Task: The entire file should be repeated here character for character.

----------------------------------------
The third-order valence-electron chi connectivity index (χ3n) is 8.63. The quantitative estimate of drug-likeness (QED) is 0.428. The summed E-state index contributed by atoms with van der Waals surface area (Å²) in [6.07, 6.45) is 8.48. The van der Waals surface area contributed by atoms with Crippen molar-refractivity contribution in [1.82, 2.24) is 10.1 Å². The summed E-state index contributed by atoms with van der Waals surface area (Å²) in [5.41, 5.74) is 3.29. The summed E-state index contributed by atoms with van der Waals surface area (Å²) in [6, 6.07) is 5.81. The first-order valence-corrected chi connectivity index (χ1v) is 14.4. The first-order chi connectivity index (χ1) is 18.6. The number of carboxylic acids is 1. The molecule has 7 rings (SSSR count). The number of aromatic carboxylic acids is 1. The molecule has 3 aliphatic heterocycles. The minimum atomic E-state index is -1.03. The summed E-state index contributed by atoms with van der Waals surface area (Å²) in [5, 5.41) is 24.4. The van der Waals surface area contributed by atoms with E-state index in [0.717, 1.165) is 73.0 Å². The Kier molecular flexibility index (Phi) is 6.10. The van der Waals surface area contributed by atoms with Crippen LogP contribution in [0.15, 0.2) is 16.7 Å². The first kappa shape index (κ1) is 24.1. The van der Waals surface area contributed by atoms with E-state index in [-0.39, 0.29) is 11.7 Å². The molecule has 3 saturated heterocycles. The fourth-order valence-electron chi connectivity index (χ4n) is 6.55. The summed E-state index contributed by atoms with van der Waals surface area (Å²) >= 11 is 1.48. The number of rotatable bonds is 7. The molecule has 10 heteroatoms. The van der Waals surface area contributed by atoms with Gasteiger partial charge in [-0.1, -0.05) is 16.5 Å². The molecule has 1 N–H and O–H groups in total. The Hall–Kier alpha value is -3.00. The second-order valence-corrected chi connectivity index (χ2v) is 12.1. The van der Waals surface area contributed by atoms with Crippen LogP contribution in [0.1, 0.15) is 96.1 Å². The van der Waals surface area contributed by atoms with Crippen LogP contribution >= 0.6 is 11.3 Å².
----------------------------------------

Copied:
The third-order valence-electron chi connectivity index (χ3n) is 8.63. The quantitative estimate of drug-likeness (QED) is 0.428. The summed E-state index contributed by atoms with van der Waals surface area (Å²) in [6.07, 6.45) is 8.48. The van der Waals surface area contributed by atoms with Crippen molar-refractivity contribution in [1.82, 2.24) is 10.1 Å². The summed E-state index contributed by atoms with van der Waals surface area (Å²) in [5.41, 5.74) is 3.29. The summed E-state index contributed by atoms with van der Waals surface area (Å²) in [6, 6.07) is 5.81. The first-order valence-corrected chi connectivity index (χ1v) is 14.4. The first-order chi connectivity index (χ1) is 18.6. The number of carboxylic acids is 1. The molecule has 7 rings (SSSR count). The number of aromatic carboxylic acids is 1. The molecule has 3 aliphatic heterocycles. The minimum atomic E-state index is -1.03. The summed E-state index contributed by atoms with van der Waals surface area (Å²) in [5, 5.41) is 24.4. The van der Waals surface area contributed by atoms with E-state index in [0.717, 1.165) is 73.0 Å². The Kier molecular flexibility index (Phi) is 6.10. The van der Waals surface area contributed by atoms with Crippen LogP contribution in [0.15, 0.2) is 16.7 Å². The first kappa shape index (κ1) is 24.1. The van der Waals surface area contributed by atoms with E-state index in [-0.39, 0.29) is 11.7 Å². The molecule has 3 saturated heterocycles. The fourth-order valence-electron chi connectivity index (χ4n) is 6.55. The summed E-state index contributed by atoms with van der Waals surface area (Å²) >= 11 is 1.48. The number of rotatable bonds is 7. The molecule has 10 heteroatoms. The van der Waals surface area contributed by atoms with Gasteiger partial charge in [-0.1, -0.05) is 16.5 Å². The molecule has 1 N–H and O–H groups in total. The Hall–Kier alpha value is -3.00. The second-order valence-corrected chi connectivity index (χ2v) is 12.1. The van der Waals surface area contributed by atoms with Crippen LogP contribution in [0.1, 0.15) is 96.1 Å². The van der Waals surface area contributed by atoms with Crippen LogP contribution >= 0.6 is 11.3 Å².